Thank God He loved me far too much to leave me in that state. In 2009, God led Adi and me to Grace Church where we were baptised in the Spirit. Things slowly began to change until last summer Bible truths I’d never understood before finally began to click. God has always loved me. He created me because He wanted me to be part of His Family. He isn’t angry with me. Jesus died for me so that His Dad could adopt me. I’ve been rescued out of the enemy’s domain of darkness and transferred into the Kingdom of God’s beloved Son Jesus. (Woo hooo hooo!!!)

Truffles in hutchMy life with God began with me stuck in a hutch, imprisoned by the enemy’s lies. God had opened my hutch door and beckoned me out to freedom. It took thirty-odd years of me looking at God and wondering if He really was who He said He was and if I was who He said I was. For three decades it looked attractive – oh desperately attractive – but unattainable. Then I started craning my neck for a better look. Could God be trusted?

To experience God and all that He has for me, I had to make that leap out of the hutch. As soon as I believed that He is who He says He is and that I am who He says I am – that I’m His adopted daughter, a princess in His Kingdom, a joint heir of spiritual blessings with Jesus, someone He delights in and ‘woo hoos!’ over – I began to know increasing peace and joy in my life.

As I laugh aloud and love to see Truffles bunny hopping for sheer joy in his freedom, I am positive that God laughs with me and rejoices over me as I enjoy more and more of the freedom Jesus paid such a high price to give me. I relish my friendship with God and the complete security I have in Him.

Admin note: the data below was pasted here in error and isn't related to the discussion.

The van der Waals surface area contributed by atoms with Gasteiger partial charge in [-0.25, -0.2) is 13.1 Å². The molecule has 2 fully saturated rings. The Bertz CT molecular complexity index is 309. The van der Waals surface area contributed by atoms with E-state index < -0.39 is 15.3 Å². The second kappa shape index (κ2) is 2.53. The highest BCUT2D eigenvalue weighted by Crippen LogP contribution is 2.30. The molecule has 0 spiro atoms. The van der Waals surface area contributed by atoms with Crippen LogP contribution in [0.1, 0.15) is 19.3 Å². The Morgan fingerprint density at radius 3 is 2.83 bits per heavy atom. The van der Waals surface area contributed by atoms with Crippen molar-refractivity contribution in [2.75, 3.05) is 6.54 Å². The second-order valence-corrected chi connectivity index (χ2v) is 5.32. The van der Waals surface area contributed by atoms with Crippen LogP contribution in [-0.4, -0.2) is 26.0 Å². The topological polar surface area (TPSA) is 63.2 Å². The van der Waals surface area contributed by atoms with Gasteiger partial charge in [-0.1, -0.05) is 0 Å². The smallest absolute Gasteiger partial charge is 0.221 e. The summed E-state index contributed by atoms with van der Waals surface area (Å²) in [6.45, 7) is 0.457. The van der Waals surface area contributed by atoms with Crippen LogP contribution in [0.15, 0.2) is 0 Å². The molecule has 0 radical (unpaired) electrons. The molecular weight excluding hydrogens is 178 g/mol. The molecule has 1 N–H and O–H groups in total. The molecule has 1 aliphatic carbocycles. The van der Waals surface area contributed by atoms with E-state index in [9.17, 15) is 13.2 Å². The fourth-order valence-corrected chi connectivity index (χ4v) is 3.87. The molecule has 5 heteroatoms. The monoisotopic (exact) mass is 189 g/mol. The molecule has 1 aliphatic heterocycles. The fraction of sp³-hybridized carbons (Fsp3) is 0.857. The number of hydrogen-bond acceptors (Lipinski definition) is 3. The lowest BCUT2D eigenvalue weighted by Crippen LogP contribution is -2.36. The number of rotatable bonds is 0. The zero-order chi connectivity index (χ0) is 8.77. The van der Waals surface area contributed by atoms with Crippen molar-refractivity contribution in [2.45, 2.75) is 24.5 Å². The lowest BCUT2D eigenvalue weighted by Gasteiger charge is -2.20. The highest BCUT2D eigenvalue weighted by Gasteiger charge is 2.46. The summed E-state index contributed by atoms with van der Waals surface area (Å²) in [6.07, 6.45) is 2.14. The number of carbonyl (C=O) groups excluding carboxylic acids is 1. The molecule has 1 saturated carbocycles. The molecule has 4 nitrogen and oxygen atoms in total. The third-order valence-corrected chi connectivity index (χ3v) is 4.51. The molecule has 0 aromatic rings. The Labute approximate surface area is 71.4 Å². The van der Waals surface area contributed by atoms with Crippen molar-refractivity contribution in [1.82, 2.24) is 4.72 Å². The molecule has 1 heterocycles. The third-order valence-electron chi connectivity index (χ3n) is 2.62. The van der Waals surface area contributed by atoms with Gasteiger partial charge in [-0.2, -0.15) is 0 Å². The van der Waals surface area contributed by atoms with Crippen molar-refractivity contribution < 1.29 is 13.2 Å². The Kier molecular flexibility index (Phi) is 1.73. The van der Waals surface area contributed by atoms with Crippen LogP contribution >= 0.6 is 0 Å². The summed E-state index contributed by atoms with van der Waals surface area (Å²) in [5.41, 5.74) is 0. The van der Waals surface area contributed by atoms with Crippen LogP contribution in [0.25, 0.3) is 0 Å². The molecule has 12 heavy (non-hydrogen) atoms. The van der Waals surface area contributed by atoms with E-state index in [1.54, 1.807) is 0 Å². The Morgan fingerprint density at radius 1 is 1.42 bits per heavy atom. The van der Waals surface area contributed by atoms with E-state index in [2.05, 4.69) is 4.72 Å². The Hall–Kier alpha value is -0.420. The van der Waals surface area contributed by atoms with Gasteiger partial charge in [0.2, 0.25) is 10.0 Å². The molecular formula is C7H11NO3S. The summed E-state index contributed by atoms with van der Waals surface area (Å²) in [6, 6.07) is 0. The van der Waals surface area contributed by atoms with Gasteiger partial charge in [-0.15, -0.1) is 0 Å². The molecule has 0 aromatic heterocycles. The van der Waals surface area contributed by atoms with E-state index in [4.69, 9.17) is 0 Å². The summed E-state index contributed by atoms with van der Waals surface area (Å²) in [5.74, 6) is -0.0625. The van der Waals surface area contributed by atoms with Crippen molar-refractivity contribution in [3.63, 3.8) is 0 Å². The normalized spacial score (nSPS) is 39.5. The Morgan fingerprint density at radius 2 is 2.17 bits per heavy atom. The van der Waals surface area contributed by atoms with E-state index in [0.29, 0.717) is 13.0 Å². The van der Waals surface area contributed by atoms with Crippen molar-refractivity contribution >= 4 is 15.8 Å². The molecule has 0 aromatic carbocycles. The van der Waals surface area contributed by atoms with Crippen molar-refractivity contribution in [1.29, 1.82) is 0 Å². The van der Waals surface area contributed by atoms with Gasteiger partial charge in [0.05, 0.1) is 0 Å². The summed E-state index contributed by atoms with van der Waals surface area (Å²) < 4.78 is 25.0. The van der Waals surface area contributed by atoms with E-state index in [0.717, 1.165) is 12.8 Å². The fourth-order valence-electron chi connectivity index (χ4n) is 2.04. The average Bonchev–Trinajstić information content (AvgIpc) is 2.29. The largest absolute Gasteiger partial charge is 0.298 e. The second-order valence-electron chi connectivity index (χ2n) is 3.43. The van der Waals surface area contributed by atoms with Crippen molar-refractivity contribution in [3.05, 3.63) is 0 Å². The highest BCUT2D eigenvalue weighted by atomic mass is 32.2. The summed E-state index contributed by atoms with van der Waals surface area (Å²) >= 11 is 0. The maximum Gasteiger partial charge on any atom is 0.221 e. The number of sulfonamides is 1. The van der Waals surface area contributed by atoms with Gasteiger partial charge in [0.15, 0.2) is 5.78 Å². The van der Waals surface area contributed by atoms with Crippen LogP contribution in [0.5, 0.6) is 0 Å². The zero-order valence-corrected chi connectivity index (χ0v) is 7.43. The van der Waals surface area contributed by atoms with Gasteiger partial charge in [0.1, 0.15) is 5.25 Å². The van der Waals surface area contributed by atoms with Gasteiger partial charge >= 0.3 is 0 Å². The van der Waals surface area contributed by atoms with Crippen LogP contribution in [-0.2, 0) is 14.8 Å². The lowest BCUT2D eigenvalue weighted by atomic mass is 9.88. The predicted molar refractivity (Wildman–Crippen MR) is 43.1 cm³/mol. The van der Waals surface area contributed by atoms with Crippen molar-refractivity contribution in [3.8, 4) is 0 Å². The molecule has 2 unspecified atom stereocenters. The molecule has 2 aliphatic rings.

Umm, Should I Be Here?

Do you ever wonder if something is meant for you, whether you are important enough?

I do.

To give you an example, my church usually offers a ministry time during or after a meeting when people can go to the front for prayer. It’s one of the many things I love about Grace Church. But a few weeks ago, I responded hesitantly to the invitation to go forward for prayer wondering as I did so whether this was really meant for me. It clearly was, because I had an amazing and powerful encounter with God that dropped me to the floor and changed my life.

So you would think that when a similar invitation was issued last Sunday I would race confidently to the front, wouldn’t you? Ha!

At least this time I didn’t dither and hesitate. Much. I arrived at the front pulling a ‘should I really be doing this’ sort of face and fighting the urge to dart back into my seat. Was I important enough? Was this meant for someone else? Should I really be here?